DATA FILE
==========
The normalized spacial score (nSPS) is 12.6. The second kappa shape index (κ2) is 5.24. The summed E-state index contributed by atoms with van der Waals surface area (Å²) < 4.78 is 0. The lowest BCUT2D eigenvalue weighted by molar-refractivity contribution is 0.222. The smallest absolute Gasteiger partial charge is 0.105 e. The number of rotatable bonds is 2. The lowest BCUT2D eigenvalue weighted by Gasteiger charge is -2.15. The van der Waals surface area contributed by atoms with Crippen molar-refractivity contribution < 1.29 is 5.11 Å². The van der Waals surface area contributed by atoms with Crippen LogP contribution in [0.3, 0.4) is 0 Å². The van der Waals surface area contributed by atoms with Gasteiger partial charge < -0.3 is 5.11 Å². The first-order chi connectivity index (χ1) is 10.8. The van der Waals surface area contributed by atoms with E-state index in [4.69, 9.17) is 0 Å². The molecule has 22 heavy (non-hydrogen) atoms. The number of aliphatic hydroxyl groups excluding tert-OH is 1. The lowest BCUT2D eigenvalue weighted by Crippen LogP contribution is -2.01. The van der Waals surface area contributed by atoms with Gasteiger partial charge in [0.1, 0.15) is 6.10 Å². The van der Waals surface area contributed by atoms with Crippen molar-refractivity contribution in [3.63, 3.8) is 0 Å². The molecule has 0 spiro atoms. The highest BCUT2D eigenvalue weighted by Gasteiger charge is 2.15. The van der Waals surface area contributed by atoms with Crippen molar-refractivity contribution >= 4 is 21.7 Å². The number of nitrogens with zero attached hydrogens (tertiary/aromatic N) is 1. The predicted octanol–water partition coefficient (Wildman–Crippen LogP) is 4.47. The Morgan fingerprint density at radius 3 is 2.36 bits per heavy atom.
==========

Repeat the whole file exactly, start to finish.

The normalized spacial score (nSPS) is 12.6. The second kappa shape index (κ2) is 5.24. The summed E-state index contributed by atoms with van der Waals surface area (Å²) < 4.78 is 0. The lowest BCUT2D eigenvalue weighted by molar-refractivity contribution is 0.222. The smallest absolute Gasteiger partial charge is 0.105 e. The number of rotatable bonds is 2. The lowest BCUT2D eigenvalue weighted by Gasteiger charge is -2.15. The van der Waals surface area contributed by atoms with Crippen molar-refractivity contribution < 1.29 is 5.11 Å². The van der Waals surface area contributed by atoms with Crippen LogP contribution in [0.3, 0.4) is 0 Å². The van der Waals surface area contributed by atoms with Gasteiger partial charge < -0.3 is 5.11 Å². The first-order chi connectivity index (χ1) is 10.8. The van der Waals surface area contributed by atoms with E-state index in [4.69, 9.17) is 0 Å². The molecule has 22 heavy (non-hydrogen) atoms. The number of aliphatic hydroxyl groups excluding tert-OH is 1. The lowest BCUT2D eigenvalue weighted by Crippen LogP contribution is -2.01. The van der Waals surface area contributed by atoms with Gasteiger partial charge in [0.1, 0.15) is 6.10 Å². The van der Waals surface area contributed by atoms with Crippen molar-refractivity contribution in [3.63, 3.8) is 0 Å². The molecule has 0 spiro atoms. The highest BCUT2D eigenvalue weighted by Gasteiger charge is 2.15. The van der Waals surface area contributed by atoms with Crippen molar-refractivity contribution >= 4 is 21.7 Å². The number of nitrogens with zero attached hydrogens (tertiary/aromatic N) is 1. The predicted octanol–water partition coefficient (Wildman–Crippen LogP) is 4.47. The Morgan fingerprint density at radius 3 is 2.36 bits per heavy atom.